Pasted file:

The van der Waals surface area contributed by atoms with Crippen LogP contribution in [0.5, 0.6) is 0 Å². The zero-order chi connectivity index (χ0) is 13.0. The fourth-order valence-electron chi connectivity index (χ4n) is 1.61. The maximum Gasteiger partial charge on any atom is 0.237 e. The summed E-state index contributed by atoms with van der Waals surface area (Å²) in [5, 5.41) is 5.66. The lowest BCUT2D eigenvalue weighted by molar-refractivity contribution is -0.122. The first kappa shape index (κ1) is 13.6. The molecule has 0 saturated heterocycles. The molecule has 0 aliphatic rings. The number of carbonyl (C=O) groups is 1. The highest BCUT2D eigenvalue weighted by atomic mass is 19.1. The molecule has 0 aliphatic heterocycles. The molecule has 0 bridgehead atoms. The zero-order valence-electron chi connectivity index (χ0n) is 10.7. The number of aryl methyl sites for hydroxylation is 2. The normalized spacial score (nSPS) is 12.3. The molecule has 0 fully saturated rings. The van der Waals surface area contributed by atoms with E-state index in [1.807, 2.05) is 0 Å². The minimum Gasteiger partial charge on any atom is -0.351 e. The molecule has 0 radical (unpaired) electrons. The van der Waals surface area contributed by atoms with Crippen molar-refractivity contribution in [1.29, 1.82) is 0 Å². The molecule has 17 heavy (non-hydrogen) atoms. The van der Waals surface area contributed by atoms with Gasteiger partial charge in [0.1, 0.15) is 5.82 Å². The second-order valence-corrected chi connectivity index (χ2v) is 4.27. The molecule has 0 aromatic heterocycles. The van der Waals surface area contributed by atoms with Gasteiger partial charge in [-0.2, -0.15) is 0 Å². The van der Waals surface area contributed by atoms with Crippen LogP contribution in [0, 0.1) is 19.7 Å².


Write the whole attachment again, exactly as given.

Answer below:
The van der Waals surface area contributed by atoms with Crippen LogP contribution in [0.5, 0.6) is 0 Å². The zero-order chi connectivity index (χ0) is 13.0. The fourth-order valence-electron chi connectivity index (χ4n) is 1.61. The maximum Gasteiger partial charge on any atom is 0.237 e. The summed E-state index contributed by atoms with van der Waals surface area (Å²) in [5, 5.41) is 5.66. The lowest BCUT2D eigenvalue weighted by molar-refractivity contribution is -0.122. The first kappa shape index (κ1) is 13.6. The molecule has 0 saturated heterocycles. The molecule has 0 aliphatic rings. The number of carbonyl (C=O) groups is 1. The highest BCUT2D eigenvalue weighted by atomic mass is 19.1. The molecule has 0 aliphatic heterocycles. The molecule has 0 bridgehead atoms. The zero-order valence-electron chi connectivity index (χ0n) is 10.7. The number of aryl methyl sites for hydroxylation is 2. The normalized spacial score (nSPS) is 12.3. The molecule has 0 fully saturated rings. The van der Waals surface area contributed by atoms with E-state index in [1.807, 2.05) is 0 Å². The minimum Gasteiger partial charge on any atom is -0.351 e. The molecule has 0 radical (unpaired) electrons. The van der Waals surface area contributed by atoms with Crippen molar-refractivity contribution in [1.29, 1.82) is 0 Å². The molecule has 17 heavy (non-hydrogen) atoms. The van der Waals surface area contributed by atoms with Gasteiger partial charge in [0.1, 0.15) is 5.82 Å². The second-order valence-corrected chi connectivity index (χ2v) is 4.27. The molecule has 0 aromatic heterocycles. The van der Waals surface area contributed by atoms with Gasteiger partial charge in [-0.2, -0.15) is 0 Å². The van der Waals surface area contributed by atoms with Crippen LogP contribution in [0, 0.1) is 19.7 Å².